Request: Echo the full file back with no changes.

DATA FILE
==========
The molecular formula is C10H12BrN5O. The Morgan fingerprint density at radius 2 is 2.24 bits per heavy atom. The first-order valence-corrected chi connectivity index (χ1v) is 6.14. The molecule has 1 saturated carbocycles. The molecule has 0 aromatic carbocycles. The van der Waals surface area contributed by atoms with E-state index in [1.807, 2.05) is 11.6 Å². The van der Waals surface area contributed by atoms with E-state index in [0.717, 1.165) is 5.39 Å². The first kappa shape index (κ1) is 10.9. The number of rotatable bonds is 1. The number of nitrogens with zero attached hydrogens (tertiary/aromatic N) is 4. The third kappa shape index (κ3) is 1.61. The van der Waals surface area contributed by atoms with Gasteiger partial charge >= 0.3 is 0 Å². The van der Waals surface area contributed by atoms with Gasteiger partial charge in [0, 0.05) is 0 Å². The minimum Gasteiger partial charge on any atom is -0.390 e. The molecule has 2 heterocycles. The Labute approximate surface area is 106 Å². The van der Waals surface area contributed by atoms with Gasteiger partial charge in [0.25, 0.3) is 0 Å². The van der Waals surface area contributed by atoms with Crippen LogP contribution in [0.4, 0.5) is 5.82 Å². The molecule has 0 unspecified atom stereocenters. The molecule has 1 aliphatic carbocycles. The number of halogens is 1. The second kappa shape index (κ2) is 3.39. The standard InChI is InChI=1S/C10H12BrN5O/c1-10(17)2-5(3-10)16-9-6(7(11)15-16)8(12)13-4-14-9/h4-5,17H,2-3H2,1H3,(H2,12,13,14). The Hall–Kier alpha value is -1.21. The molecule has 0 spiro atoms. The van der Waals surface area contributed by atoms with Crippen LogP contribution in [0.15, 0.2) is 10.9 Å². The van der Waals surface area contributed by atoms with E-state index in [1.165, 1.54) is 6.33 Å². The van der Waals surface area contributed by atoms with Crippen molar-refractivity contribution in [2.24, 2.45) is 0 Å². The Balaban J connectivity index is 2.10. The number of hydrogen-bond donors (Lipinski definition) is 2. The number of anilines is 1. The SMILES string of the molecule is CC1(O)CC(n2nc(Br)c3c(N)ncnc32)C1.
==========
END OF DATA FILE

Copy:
The molecular formula is C10H12BrN5O. The Morgan fingerprint density at radius 2 is 2.24 bits per heavy atom. The first-order valence-corrected chi connectivity index (χ1v) is 6.14. The molecule has 1 saturated carbocycles. The molecule has 0 aromatic carbocycles. The van der Waals surface area contributed by atoms with E-state index in [1.807, 2.05) is 11.6 Å². The van der Waals surface area contributed by atoms with E-state index in [0.717, 1.165) is 5.39 Å². The first kappa shape index (κ1) is 10.9. The number of rotatable bonds is 1. The number of nitrogens with zero attached hydrogens (tertiary/aromatic N) is 4. The third kappa shape index (κ3) is 1.61. The van der Waals surface area contributed by atoms with Gasteiger partial charge >= 0.3 is 0 Å². The van der Waals surface area contributed by atoms with Gasteiger partial charge in [0, 0.05) is 0 Å². The minimum Gasteiger partial charge on any atom is -0.390 e. The molecule has 2 heterocycles. The Labute approximate surface area is 106 Å². The van der Waals surface area contributed by atoms with Gasteiger partial charge in [0.25, 0.3) is 0 Å². The van der Waals surface area contributed by atoms with Crippen LogP contribution in [0.4, 0.5) is 5.82 Å². The molecule has 0 unspecified atom stereocenters. The molecule has 1 aliphatic carbocycles. The number of halogens is 1. The second kappa shape index (κ2) is 3.39. The standard InChI is InChI=1S/C10H12BrN5O/c1-10(17)2-5(3-10)16-9-6(7(11)15-16)8(12)13-4-14-9/h4-5,17H,2-3H2,1H3,(H2,12,13,14). The Hall–Kier alpha value is -1.21. The molecule has 0 spiro atoms. The van der Waals surface area contributed by atoms with Crippen LogP contribution in [0.15, 0.2) is 10.9 Å². The van der Waals surface area contributed by atoms with E-state index in [1.165, 1.54) is 6.33 Å². The van der Waals surface area contributed by atoms with Crippen molar-refractivity contribution in [2.24, 2.45) is 0 Å². The Balaban J connectivity index is 2.10. The number of hydrogen-bond donors (Lipinski definition) is 2. The number of anilines is 1. The SMILES string of the molecule is CC1(O)CC(n2nc(Br)c3c(N)ncnc32)C1.